Price Competition Can Lead to Quality Competition

July 8, 2011

In our third-party-payer health insurance system the price for care is typically set by entities outside the doctor-patient relationship.  As a result, providers rarely compete for patients based on money prices.  Potentially they can compete on the time price of care, on amenities, and on quality.  Yet providers rarely compete on quality, says John C. Goodman, president and CEO of the National Center for Policy Analysis.

In those health care markets where third-party payment is nonexistent or relatively unimportant, providers almost always compete for patients based on price.  And where there is price competition, transparency is almost never a problem.  Not only are prices posted (as in walk-in clinics, surgi-centers, etc.), they are often package prices, covering all aspects of care (as with cosmetic surgery, Lasik surgery, etc.), and therefore easy for patients to understand.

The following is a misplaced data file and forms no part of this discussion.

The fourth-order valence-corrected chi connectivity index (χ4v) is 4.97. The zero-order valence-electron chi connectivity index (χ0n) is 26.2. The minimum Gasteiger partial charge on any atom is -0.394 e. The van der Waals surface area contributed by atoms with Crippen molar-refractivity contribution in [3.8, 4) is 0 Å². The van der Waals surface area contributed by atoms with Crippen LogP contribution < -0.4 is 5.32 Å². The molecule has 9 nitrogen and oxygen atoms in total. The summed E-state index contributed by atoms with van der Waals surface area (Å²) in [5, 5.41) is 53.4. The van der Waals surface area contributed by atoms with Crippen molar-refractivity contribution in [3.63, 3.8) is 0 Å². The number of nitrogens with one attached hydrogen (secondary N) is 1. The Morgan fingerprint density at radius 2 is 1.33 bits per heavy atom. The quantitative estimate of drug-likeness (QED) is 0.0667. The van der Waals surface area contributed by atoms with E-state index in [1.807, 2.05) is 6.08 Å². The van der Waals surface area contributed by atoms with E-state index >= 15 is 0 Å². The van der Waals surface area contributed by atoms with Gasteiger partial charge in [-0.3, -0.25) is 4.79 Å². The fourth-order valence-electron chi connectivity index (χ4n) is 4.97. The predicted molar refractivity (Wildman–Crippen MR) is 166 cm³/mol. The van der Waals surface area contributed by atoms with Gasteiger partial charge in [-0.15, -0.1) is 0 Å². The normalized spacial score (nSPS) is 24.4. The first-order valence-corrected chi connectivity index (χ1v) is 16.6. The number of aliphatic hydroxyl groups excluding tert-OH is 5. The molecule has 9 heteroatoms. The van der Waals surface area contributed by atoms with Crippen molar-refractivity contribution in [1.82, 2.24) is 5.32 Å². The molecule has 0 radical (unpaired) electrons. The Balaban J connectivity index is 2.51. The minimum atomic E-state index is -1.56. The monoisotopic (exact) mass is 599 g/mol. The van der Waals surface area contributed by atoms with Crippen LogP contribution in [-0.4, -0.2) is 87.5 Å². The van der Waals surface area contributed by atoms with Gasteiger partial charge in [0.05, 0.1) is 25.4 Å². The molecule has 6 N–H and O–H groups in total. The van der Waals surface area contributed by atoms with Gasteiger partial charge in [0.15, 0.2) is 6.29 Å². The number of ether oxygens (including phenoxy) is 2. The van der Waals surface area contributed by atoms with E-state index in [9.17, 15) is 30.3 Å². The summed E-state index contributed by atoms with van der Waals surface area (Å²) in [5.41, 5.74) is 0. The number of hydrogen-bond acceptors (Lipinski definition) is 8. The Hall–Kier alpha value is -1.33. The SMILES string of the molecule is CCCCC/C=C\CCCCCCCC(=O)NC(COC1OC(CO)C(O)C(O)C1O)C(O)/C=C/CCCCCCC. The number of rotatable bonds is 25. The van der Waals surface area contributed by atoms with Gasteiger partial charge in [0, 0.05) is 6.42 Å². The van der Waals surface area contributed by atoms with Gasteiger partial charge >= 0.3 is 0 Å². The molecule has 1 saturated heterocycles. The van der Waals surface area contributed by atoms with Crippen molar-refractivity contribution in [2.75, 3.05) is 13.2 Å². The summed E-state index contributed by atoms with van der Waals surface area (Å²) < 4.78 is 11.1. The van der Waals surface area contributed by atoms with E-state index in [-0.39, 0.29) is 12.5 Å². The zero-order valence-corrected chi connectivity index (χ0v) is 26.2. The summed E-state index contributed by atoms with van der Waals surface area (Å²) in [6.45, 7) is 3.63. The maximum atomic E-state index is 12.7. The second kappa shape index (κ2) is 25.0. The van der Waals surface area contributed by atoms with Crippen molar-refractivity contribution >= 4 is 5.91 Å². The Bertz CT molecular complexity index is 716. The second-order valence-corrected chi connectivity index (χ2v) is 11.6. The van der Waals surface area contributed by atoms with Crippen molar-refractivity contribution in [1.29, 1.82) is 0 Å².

Wherever there is price competition, there also tends to be quality competition.

  • In the market for Lasik surgery, for example, patients can choose traditional Lasik or more advanced custom Wavefront Lasik.
  • Prices range from less than $1,000 to more than $3,000 per eye.
  • In the international medical tourism market, some hospitals in India, Thailand and Singapore disclose their infection, mortality and readmission rates and compare them to such U.S. entities as the Cleveland Clinic and the Mayo Clinic.

Competition tends to produce more uniformity of fees and waiting times than would otherwise be the case.  Similarly, quality competition tends to produce either uniform quality or a uniform trade-off between money prices and quality, says Goodman.

Source: John C. Goodman, "Price Competition Can Lead to Quality Competition," Heartland Institute, July 6, 2011.

 

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